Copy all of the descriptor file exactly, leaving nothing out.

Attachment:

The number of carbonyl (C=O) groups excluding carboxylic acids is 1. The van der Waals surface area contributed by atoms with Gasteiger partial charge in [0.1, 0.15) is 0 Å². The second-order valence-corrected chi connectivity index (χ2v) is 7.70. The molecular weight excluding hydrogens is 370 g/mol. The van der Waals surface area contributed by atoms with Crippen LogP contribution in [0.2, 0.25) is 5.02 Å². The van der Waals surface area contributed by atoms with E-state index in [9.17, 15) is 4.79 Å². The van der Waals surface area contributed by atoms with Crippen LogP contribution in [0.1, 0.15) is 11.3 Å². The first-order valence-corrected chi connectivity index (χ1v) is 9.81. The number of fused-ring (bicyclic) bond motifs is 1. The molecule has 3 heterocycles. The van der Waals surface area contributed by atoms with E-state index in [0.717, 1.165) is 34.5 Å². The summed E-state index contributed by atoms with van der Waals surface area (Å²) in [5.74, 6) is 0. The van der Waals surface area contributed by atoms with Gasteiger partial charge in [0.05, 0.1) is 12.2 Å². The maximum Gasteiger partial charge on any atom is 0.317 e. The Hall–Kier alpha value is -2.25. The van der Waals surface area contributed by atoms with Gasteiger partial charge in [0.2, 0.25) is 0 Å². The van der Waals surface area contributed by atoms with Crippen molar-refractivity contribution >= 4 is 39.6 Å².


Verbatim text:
The number of carbonyl (C=O) groups excluding carboxylic acids is 1. The van der Waals surface area contributed by atoms with Gasteiger partial charge in [0.1, 0.15) is 0 Å². The second-order valence-corrected chi connectivity index (χ2v) is 7.70. The molecular weight excluding hydrogens is 370 g/mol. The van der Waals surface area contributed by atoms with Crippen LogP contribution in [0.2, 0.25) is 5.02 Å². The van der Waals surface area contributed by atoms with E-state index in [9.17, 15) is 4.79 Å². The van der Waals surface area contributed by atoms with Crippen LogP contribution in [0.1, 0.15) is 11.3 Å². The first-order valence-corrected chi connectivity index (χ1v) is 9.81. The number of fused-ring (bicyclic) bond motifs is 1. The molecule has 3 heterocycles. The van der Waals surface area contributed by atoms with E-state index in [0.717, 1.165) is 34.5 Å². The summed E-state index contributed by atoms with van der Waals surface area (Å²) in [5.74, 6) is 0. The van der Waals surface area contributed by atoms with Gasteiger partial charge in [0.05, 0.1) is 12.2 Å². The maximum Gasteiger partial charge on any atom is 0.317 e. The Hall–Kier alpha value is -2.25. The van der Waals surface area contributed by atoms with Gasteiger partial charge in [0.2, 0.25) is 0 Å². The van der Waals surface area contributed by atoms with Crippen molar-refractivity contribution >= 4 is 39.6 Å².